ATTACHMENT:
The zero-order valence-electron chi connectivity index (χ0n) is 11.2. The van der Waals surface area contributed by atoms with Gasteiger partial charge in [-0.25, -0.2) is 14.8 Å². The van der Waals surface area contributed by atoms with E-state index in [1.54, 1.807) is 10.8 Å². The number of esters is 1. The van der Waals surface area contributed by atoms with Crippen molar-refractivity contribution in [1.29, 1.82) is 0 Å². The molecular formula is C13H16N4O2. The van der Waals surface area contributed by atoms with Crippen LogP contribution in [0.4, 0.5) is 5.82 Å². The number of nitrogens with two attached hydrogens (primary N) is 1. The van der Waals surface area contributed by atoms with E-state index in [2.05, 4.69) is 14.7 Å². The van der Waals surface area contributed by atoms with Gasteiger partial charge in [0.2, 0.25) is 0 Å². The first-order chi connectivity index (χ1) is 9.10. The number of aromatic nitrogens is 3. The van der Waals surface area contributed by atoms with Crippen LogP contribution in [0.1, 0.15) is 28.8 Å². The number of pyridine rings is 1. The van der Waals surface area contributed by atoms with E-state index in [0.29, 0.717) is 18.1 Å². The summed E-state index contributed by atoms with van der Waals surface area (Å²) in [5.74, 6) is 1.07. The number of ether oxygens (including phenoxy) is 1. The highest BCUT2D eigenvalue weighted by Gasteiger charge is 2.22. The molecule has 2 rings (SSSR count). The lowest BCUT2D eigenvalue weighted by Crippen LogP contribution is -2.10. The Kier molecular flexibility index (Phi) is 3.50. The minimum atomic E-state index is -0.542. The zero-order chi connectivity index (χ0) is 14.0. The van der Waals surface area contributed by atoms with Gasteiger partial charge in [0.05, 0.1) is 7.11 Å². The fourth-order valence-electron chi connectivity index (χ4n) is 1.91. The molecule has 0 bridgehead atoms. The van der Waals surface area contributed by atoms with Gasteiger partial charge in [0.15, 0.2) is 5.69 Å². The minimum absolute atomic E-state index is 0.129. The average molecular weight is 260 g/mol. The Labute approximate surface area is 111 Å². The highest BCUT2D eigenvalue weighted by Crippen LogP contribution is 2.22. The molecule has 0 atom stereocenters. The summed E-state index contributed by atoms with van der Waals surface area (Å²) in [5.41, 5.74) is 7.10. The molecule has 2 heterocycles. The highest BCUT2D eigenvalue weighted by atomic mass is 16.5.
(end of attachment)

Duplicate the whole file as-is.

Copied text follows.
The zero-order valence-electron chi connectivity index (χ0n) is 11.2. The van der Waals surface area contributed by atoms with Gasteiger partial charge in [-0.25, -0.2) is 14.8 Å². The van der Waals surface area contributed by atoms with E-state index in [1.54, 1.807) is 10.8 Å². The number of esters is 1. The van der Waals surface area contributed by atoms with Crippen molar-refractivity contribution in [1.29, 1.82) is 0 Å². The molecular formula is C13H16N4O2. The van der Waals surface area contributed by atoms with Crippen LogP contribution in [0.4, 0.5) is 5.82 Å². The number of nitrogens with two attached hydrogens (primary N) is 1. The van der Waals surface area contributed by atoms with E-state index in [2.05, 4.69) is 14.7 Å². The van der Waals surface area contributed by atoms with Gasteiger partial charge in [0.2, 0.25) is 0 Å². The first-order chi connectivity index (χ1) is 9.10. The number of aromatic nitrogens is 3. The van der Waals surface area contributed by atoms with Crippen LogP contribution in [0.1, 0.15) is 28.8 Å². The number of pyridine rings is 1. The van der Waals surface area contributed by atoms with E-state index in [0.29, 0.717) is 18.1 Å². The summed E-state index contributed by atoms with van der Waals surface area (Å²) in [5.74, 6) is 1.07. The number of ether oxygens (including phenoxy) is 1. The highest BCUT2D eigenvalue weighted by Gasteiger charge is 2.22. The molecule has 2 rings (SSSR count). The lowest BCUT2D eigenvalue weighted by Crippen LogP contribution is -2.10. The Kier molecular flexibility index (Phi) is 3.50. The minimum atomic E-state index is -0.542. The zero-order chi connectivity index (χ0) is 14.0. The van der Waals surface area contributed by atoms with Gasteiger partial charge in [0.05, 0.1) is 7.11 Å². The fourth-order valence-electron chi connectivity index (χ4n) is 1.91. The molecule has 0 bridgehead atoms. The van der Waals surface area contributed by atoms with Gasteiger partial charge in [0.15, 0.2) is 5.69 Å². The minimum absolute atomic E-state index is 0.129. The average molecular weight is 260 g/mol. The Labute approximate surface area is 111 Å². The highest BCUT2D eigenvalue weighted by Crippen LogP contribution is 2.22. The molecule has 0 atom stereocenters. The summed E-state index contributed by atoms with van der Waals surface area (Å²) in [5.41, 5.74) is 7.10. The molecule has 2 heterocycles. The highest BCUT2D eigenvalue weighted by atomic mass is 16.5.